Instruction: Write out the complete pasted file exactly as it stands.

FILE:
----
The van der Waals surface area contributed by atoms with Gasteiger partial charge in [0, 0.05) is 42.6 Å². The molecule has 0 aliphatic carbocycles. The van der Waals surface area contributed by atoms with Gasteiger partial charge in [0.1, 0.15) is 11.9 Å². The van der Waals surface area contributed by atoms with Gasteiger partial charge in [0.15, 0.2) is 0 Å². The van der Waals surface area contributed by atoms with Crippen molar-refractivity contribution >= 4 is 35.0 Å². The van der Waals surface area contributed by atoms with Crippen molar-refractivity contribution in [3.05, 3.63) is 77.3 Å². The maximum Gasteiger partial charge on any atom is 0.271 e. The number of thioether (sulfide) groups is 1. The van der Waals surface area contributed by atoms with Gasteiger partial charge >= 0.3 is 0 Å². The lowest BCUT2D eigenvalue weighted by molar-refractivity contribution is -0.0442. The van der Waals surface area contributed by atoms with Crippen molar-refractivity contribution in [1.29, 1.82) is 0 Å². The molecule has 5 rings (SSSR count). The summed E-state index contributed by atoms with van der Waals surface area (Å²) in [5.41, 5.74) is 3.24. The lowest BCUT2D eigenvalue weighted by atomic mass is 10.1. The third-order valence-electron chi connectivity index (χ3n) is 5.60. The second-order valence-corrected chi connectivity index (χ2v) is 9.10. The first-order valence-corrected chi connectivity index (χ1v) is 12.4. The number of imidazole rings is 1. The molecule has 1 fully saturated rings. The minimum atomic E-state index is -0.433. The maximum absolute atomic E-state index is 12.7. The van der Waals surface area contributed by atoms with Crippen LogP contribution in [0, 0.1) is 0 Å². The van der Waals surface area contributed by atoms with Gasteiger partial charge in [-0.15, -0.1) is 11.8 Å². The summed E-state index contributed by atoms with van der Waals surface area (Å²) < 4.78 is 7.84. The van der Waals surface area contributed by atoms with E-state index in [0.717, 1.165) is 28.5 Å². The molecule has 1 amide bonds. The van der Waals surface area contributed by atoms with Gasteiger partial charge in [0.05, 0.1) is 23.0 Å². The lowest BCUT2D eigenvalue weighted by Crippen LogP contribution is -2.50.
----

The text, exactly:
The van der Waals surface area contributed by atoms with Gasteiger partial charge in [0, 0.05) is 42.6 Å². The molecule has 0 aliphatic carbocycles. The van der Waals surface area contributed by atoms with Gasteiger partial charge in [0.1, 0.15) is 11.9 Å². The van der Waals surface area contributed by atoms with Gasteiger partial charge in [0.15, 0.2) is 0 Å². The van der Waals surface area contributed by atoms with Crippen molar-refractivity contribution >= 4 is 35.0 Å². The van der Waals surface area contributed by atoms with Crippen molar-refractivity contribution in [3.05, 3.63) is 77.3 Å². The maximum Gasteiger partial charge on any atom is 0.271 e. The number of thioether (sulfide) groups is 1. The van der Waals surface area contributed by atoms with Gasteiger partial charge >= 0.3 is 0 Å². The lowest BCUT2D eigenvalue weighted by molar-refractivity contribution is -0.0442. The van der Waals surface area contributed by atoms with Crippen molar-refractivity contribution in [1.29, 1.82) is 0 Å². The molecule has 5 rings (SSSR count). The summed E-state index contributed by atoms with van der Waals surface area (Å²) in [5.41, 5.74) is 3.24. The lowest BCUT2D eigenvalue weighted by atomic mass is 10.1. The third-order valence-electron chi connectivity index (χ3n) is 5.60. The second-order valence-corrected chi connectivity index (χ2v) is 9.10. The first-order valence-corrected chi connectivity index (χ1v) is 12.4. The number of imidazole rings is 1. The molecule has 1 fully saturated rings. The minimum atomic E-state index is -0.433. The maximum absolute atomic E-state index is 12.7. The van der Waals surface area contributed by atoms with Crippen LogP contribution in [0, 0.1) is 0 Å². The van der Waals surface area contributed by atoms with Gasteiger partial charge in [-0.15, -0.1) is 11.8 Å². The summed E-state index contributed by atoms with van der Waals surface area (Å²) < 4.78 is 7.84. The van der Waals surface area contributed by atoms with E-state index in [0.717, 1.165) is 28.5 Å². The molecule has 1 amide bonds. The van der Waals surface area contributed by atoms with Gasteiger partial charge in [0.05, 0.1) is 23.0 Å². The lowest BCUT2D eigenvalue weighted by Crippen LogP contribution is -2.50.